The case against New England Patriots' owner Robert Kraft could not be iron-clad, per a report in the New York Post.
The paper reported on Thursday there could be issues with how the legal situation could fall apart, according to legal experts.
The arrests stem from two misdemeanor chargers against Kraft for soliciting prostitution at the Orchids of Asia Day Spa in Jupiter, Fl.
Kraft left the spa in a white Bentley, owned by a friend who had driven him there and had waited outside. A Jupiter police officer then pulled the Bentley over on a traffic stop and asked Kraft - the front seat passenger - for identification.
The billionaire handed over his Massachusetts drivers license. Legal experts suggest this traffic stop could be illegal because it appears to have been done on the pretext of a traffic violation, but - as the affidavit states - was in fact carried out to identify Kraft, who wasn't driving the car.
The report quotes a high-profile attorney questioning the case.
Eric Snyder, a former prosecutor in the Manhattan DA's office and the US Attorney's office in the Southern District of New York, now a high profile trial lawyer, believes there are glaring issues in the case.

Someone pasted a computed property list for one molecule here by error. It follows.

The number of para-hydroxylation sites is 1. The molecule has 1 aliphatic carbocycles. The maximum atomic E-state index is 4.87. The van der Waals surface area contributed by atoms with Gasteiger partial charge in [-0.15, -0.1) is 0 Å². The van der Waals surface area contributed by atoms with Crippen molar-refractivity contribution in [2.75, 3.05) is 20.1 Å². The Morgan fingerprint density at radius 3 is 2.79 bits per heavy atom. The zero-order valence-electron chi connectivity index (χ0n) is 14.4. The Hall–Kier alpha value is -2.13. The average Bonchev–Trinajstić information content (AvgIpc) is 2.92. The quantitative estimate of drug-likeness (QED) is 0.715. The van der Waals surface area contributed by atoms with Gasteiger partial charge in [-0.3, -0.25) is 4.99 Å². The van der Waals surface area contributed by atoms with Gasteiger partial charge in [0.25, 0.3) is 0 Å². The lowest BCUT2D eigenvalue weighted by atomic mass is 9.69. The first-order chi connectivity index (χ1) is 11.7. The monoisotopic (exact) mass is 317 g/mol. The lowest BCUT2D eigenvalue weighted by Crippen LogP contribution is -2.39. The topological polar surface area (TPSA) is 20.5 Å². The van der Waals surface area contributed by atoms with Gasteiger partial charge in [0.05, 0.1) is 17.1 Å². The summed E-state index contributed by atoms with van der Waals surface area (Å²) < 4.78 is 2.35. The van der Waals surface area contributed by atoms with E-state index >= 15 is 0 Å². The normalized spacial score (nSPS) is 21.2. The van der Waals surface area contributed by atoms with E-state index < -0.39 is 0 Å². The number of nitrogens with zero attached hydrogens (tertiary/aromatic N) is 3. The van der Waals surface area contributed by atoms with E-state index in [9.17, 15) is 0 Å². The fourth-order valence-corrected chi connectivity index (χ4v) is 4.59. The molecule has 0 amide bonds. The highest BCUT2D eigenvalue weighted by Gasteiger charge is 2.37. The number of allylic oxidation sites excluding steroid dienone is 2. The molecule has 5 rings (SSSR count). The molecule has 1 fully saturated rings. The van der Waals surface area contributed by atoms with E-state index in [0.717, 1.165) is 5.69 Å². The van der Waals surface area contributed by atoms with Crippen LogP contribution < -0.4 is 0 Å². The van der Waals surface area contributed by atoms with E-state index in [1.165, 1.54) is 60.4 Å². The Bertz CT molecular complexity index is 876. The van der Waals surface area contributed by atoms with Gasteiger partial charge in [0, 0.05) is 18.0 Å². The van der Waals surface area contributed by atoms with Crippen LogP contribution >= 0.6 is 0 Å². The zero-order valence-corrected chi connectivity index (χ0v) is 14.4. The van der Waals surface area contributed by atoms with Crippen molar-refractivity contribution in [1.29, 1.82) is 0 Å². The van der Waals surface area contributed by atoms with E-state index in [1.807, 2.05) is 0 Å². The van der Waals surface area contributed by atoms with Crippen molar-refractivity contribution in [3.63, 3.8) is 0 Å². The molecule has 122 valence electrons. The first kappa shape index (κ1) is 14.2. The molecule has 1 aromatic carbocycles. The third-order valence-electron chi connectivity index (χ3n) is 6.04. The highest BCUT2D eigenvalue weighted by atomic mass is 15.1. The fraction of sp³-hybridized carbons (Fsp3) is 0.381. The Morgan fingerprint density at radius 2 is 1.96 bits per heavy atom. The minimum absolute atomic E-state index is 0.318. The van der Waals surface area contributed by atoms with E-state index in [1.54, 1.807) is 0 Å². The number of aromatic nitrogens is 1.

"Looking at the case against Kraft, there are a lot of big holes. First of all, the women he was with appear to have been operators of the massage parlor. One was arrested and the other one appears to be a cooperating witness which is why she is named in the affidavits but wasn't arrested. Prosecutors and police do not leave victims' name unredacted in the reports they release.
"There's also no proof in the affidavit that he solicited anything from the women. It is possible that this could have been a legal and consensual act between adults and there does not seem to be evidence to prove otherwise. So the facts supporting a misdemeanor charge of solicitation really don't jump out at you.
"Second, the video was probably not legally obtained, the police seemed to ignore the necessity requirement for such an intrusive measure like planting a camera in the premises." [The law stipulates police should only seek warrants for surveillance cameras if no other evidence is available to support their case, so Kraft's lawyers could argue the video footage is not legal and an invasion of privacy]
"And third, I doubt the traffic stop was legal either. So the evidence will likely be suppressed [by Kraft's legal team] if there is ever a trial."
To be continued ….
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